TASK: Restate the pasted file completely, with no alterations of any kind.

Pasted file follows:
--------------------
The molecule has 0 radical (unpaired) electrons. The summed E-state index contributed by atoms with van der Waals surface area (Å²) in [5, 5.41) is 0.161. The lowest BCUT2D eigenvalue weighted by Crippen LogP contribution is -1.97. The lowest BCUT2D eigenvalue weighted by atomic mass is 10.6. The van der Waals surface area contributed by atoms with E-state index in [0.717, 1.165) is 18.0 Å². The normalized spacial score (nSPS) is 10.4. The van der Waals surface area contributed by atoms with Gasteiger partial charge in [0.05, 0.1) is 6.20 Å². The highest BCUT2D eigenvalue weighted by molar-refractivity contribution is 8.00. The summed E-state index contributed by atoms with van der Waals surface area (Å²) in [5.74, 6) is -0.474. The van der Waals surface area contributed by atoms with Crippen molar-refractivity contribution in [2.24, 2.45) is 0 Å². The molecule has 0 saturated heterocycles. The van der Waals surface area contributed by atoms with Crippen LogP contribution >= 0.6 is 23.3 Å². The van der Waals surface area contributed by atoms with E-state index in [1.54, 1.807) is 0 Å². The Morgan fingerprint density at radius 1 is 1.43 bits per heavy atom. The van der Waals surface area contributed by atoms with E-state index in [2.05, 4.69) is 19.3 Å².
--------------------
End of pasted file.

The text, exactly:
The molecule has 0 radical (unpaired) electrons. The summed E-state index contributed by atoms with van der Waals surface area (Å²) in [5, 5.41) is 0.161. The lowest BCUT2D eigenvalue weighted by Crippen LogP contribution is -1.97. The lowest BCUT2D eigenvalue weighted by atomic mass is 10.6. The van der Waals surface area contributed by atoms with E-state index in [0.717, 1.165) is 18.0 Å². The normalized spacial score (nSPS) is 10.4. The van der Waals surface area contributed by atoms with Gasteiger partial charge in [0.05, 0.1) is 6.20 Å². The highest BCUT2D eigenvalue weighted by molar-refractivity contribution is 8.00. The summed E-state index contributed by atoms with van der Waals surface area (Å²) in [5.74, 6) is -0.474. The van der Waals surface area contributed by atoms with Crippen molar-refractivity contribution in [2.24, 2.45) is 0 Å². The molecule has 0 saturated heterocycles. The van der Waals surface area contributed by atoms with Crippen LogP contribution >= 0.6 is 23.3 Å². The van der Waals surface area contributed by atoms with E-state index in [1.54, 1.807) is 0 Å². The Morgan fingerprint density at radius 1 is 1.43 bits per heavy atom. The van der Waals surface area contributed by atoms with E-state index in [2.05, 4.69) is 19.3 Å².